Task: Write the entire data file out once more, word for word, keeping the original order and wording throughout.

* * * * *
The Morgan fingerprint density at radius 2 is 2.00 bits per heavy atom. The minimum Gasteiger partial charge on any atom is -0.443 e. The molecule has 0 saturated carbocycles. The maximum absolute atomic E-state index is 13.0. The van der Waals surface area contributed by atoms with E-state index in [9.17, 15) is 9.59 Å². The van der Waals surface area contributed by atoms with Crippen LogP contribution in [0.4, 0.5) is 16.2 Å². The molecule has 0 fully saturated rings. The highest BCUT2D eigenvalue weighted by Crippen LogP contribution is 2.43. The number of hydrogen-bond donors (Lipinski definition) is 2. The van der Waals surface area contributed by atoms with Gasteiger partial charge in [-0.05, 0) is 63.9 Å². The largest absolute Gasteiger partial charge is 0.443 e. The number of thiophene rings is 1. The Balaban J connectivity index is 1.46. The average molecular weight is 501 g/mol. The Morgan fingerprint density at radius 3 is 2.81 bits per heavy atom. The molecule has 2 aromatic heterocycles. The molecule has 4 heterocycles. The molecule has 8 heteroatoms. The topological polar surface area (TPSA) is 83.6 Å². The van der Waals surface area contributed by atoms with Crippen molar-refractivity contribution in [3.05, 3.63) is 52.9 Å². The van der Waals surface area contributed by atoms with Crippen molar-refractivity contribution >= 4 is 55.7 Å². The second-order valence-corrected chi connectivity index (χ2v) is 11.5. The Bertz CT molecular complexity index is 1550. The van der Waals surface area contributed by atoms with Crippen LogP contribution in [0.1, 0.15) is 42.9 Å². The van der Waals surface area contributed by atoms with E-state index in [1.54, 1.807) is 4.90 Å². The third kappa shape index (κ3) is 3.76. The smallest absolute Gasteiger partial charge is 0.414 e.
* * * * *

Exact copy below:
The Morgan fingerprint density at radius 2 is 2.00 bits per heavy atom. The minimum Gasteiger partial charge on any atom is -0.443 e. The molecule has 0 saturated carbocycles. The maximum absolute atomic E-state index is 13.0. The van der Waals surface area contributed by atoms with E-state index in [9.17, 15) is 9.59 Å². The van der Waals surface area contributed by atoms with Crippen LogP contribution in [0.4, 0.5) is 16.2 Å². The molecule has 0 fully saturated rings. The highest BCUT2D eigenvalue weighted by Crippen LogP contribution is 2.43. The number of hydrogen-bond donors (Lipinski definition) is 2. The van der Waals surface area contributed by atoms with Gasteiger partial charge in [-0.05, 0) is 63.9 Å². The largest absolute Gasteiger partial charge is 0.443 e. The number of thiophene rings is 1. The Balaban J connectivity index is 1.46. The average molecular weight is 501 g/mol. The Morgan fingerprint density at radius 3 is 2.81 bits per heavy atom. The molecule has 2 aromatic heterocycles. The molecule has 4 heterocycles. The molecule has 8 heteroatoms. The topological polar surface area (TPSA) is 83.6 Å². The van der Waals surface area contributed by atoms with Crippen molar-refractivity contribution in [3.05, 3.63) is 52.9 Å². The van der Waals surface area contributed by atoms with Crippen molar-refractivity contribution >= 4 is 55.7 Å². The second-order valence-corrected chi connectivity index (χ2v) is 11.5. The Bertz CT molecular complexity index is 1550. The van der Waals surface area contributed by atoms with Crippen LogP contribution in [0.1, 0.15) is 42.9 Å². The van der Waals surface area contributed by atoms with E-state index in [1.54, 1.807) is 4.90 Å². The third kappa shape index (κ3) is 3.76. The smallest absolute Gasteiger partial charge is 0.414 e.